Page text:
Earlier in Wednesday’s finals session, Zara Mullooly’s individual programme on her Paralympic debut came to a close in the Women’s S10 400m Freestyle, finishing fourth.
In a race that saw Canada’s Aurelie Rivard obliterate the previous world record by five seconds, Mullooly went out well over the opening 100m, staying on Rivard’s shoulder in the lane alongside her.
As the pace intensified, Mullooly dropped back from Rivard and then the two swimmers behind, battling for silver and bronze, meaning she finished the race largely in a race of her own, some distance clear of the other two competitors in the final.
A busy meet for Mullooly – which has already featured races in the S10 50m and 100m Freestyle contests, as well as a part in the Women’s 34pt 4x100m Freestyle Relay – will conclude with the exciting Women’s 34pt 4x100m Medley Relay on Thursday.
That event is one Mullooly is particularly looking forward to, especially after her result in the 400m Freestyle and a challenging build-up to her maiden Games.
“I always go out quite fast on a 400m Free, so I wasn’t looking at Rivard alongside me. I went out in a pace that felt comfortable, but I just couldn’t hold on at all,” she said.
“I’m not really happy with any of my swims this week, to be honest. I had a tough lead-in to the competition. I think Scott Quin has already mentioned it, but myself and him had to isolate in our rooms during the holding camp. That probably affected my 400m more than it affected my 50m and 100m, because we were just sat in our rooms for a whole week, which meant it was obviously hard physically getting back into the pool – but mentally, I’d say it was harder to get over what had happened.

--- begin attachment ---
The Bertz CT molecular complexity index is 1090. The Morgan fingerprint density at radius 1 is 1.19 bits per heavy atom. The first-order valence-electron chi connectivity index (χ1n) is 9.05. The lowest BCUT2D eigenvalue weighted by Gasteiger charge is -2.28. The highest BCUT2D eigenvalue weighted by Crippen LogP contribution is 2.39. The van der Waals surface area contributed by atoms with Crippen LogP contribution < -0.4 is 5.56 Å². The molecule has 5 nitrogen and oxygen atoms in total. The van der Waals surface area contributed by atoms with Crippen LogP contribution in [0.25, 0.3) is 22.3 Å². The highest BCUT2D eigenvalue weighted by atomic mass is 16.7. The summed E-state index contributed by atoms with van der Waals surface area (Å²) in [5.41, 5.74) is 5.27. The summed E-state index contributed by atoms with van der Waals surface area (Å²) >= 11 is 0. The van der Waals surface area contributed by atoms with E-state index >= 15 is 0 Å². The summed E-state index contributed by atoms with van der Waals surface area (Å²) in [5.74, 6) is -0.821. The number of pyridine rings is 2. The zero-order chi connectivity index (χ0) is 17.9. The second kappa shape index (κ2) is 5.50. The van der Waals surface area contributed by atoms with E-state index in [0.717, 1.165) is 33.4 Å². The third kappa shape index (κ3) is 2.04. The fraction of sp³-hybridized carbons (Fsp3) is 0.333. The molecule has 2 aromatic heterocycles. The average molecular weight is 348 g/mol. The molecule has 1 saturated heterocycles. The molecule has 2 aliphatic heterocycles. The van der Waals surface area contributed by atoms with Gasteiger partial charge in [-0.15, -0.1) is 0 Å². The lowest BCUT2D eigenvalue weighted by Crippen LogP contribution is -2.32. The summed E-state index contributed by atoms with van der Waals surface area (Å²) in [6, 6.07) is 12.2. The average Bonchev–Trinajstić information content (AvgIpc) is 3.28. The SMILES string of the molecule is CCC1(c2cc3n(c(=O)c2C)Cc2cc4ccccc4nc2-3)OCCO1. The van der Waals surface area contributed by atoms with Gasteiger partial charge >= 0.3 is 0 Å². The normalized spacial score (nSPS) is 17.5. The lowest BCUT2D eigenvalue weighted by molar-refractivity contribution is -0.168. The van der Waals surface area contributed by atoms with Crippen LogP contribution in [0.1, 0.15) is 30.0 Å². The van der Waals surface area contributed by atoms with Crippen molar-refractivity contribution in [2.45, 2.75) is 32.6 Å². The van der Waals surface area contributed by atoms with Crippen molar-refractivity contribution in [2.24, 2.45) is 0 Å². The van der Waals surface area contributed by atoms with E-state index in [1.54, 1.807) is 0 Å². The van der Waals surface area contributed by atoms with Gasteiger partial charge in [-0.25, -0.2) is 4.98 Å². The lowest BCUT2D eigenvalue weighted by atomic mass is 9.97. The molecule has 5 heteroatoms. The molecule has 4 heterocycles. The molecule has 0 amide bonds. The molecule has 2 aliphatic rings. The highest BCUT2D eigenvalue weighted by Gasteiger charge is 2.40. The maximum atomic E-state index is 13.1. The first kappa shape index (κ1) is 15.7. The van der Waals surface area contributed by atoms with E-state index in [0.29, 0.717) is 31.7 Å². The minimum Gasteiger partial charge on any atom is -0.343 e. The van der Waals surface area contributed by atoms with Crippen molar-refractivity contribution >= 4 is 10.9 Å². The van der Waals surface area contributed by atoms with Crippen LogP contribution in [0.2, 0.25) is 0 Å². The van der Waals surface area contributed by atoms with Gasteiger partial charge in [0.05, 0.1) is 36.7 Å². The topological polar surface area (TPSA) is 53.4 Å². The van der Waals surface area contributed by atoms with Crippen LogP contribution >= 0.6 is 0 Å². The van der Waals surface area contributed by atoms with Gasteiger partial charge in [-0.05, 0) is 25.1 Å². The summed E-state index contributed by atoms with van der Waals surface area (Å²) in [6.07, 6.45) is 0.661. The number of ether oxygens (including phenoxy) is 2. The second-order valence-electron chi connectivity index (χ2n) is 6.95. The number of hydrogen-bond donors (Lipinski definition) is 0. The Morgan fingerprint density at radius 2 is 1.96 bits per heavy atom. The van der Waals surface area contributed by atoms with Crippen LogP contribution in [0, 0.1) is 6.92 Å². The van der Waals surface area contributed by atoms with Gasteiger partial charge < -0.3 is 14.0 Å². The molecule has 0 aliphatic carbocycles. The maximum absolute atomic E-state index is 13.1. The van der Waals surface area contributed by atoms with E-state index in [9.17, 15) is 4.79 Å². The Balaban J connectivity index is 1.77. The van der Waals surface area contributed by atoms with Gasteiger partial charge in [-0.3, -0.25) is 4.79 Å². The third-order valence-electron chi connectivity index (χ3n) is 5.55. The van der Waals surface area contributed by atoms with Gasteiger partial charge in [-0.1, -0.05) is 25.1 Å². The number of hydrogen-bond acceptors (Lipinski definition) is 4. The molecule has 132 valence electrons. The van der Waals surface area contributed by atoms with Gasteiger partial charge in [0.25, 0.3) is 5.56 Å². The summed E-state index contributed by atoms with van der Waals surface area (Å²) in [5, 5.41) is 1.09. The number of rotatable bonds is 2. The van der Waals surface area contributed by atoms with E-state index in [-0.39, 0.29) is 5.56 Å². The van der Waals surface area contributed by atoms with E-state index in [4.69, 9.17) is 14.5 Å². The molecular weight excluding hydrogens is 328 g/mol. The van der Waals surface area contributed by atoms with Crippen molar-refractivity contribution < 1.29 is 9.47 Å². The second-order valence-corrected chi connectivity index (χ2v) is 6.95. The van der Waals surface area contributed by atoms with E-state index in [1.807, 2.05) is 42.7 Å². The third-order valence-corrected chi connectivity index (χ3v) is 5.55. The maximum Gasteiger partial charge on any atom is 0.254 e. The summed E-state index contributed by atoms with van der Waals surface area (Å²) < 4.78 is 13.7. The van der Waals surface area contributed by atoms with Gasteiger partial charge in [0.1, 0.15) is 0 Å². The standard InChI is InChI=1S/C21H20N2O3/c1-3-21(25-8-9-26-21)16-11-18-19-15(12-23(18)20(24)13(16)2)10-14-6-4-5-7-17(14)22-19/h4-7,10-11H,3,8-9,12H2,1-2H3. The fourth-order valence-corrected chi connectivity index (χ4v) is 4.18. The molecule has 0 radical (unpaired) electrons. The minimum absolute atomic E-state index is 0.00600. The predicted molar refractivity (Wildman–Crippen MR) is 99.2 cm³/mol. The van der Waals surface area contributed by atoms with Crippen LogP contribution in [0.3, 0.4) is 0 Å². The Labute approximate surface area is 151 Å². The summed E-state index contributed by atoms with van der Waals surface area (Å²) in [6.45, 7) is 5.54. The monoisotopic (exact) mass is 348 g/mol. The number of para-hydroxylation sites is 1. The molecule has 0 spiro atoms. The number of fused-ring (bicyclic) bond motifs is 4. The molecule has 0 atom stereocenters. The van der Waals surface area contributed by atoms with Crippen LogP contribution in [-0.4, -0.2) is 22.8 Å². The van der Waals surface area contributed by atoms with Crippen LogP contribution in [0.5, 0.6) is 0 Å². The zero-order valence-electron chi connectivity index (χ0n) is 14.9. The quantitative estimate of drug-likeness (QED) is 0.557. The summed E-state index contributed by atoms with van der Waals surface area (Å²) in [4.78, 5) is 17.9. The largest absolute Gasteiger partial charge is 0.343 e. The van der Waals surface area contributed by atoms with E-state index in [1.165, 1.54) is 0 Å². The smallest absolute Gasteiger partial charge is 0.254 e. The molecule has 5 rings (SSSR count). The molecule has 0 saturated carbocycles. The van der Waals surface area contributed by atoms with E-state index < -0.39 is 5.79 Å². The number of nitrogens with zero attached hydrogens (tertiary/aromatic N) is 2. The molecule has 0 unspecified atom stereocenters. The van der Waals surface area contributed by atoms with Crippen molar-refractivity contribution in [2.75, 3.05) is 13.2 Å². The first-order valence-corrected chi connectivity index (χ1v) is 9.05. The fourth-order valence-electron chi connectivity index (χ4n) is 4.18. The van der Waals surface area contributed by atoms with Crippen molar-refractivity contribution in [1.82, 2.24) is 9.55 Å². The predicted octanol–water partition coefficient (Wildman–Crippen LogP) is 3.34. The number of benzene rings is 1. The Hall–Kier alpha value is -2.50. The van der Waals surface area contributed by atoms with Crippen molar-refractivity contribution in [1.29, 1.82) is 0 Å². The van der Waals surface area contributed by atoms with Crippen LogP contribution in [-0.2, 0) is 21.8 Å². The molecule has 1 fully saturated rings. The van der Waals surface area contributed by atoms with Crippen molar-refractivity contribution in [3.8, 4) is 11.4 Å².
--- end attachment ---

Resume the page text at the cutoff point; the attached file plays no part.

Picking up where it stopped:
“We’ve still got the medley relay tomorrow night and I’m definitely excited about that! If that goes well for everyone, that will be a great way to finish the competition for everyone. I hope this doesn’t get in the way of that and I can do a good swim then.”
Fourteen of the 25 British swimmers competing at Tokyo 2020 have been making their Paralympic debut. Mullooly was one of those, with her Northampton SC training partner Will Perry another.
The S6 athlete ended his campaign in the Men’s S6 100m Freestyle, finishing 18th overall at the end of a busy set of heats for the event.
Having only made his senior international bow for GB at June’s World Para Swimming European Open Championships in Funchal, Perry admits it was a tough yet enjoyable end to his Tokyo 2020 experience – and he is relishing what lies ahead as attentions begin turning to Paris 2024.
“I’m knackered. That was the hardest 100m Freestyle I’ve ever done. It was a lot of fun. I never want to say I’m getting tired because of fatigue – we’ve had a day’s rest, we’re used to long competitions so it’s not a surprise. But it can catch up to you a little bit,” he said.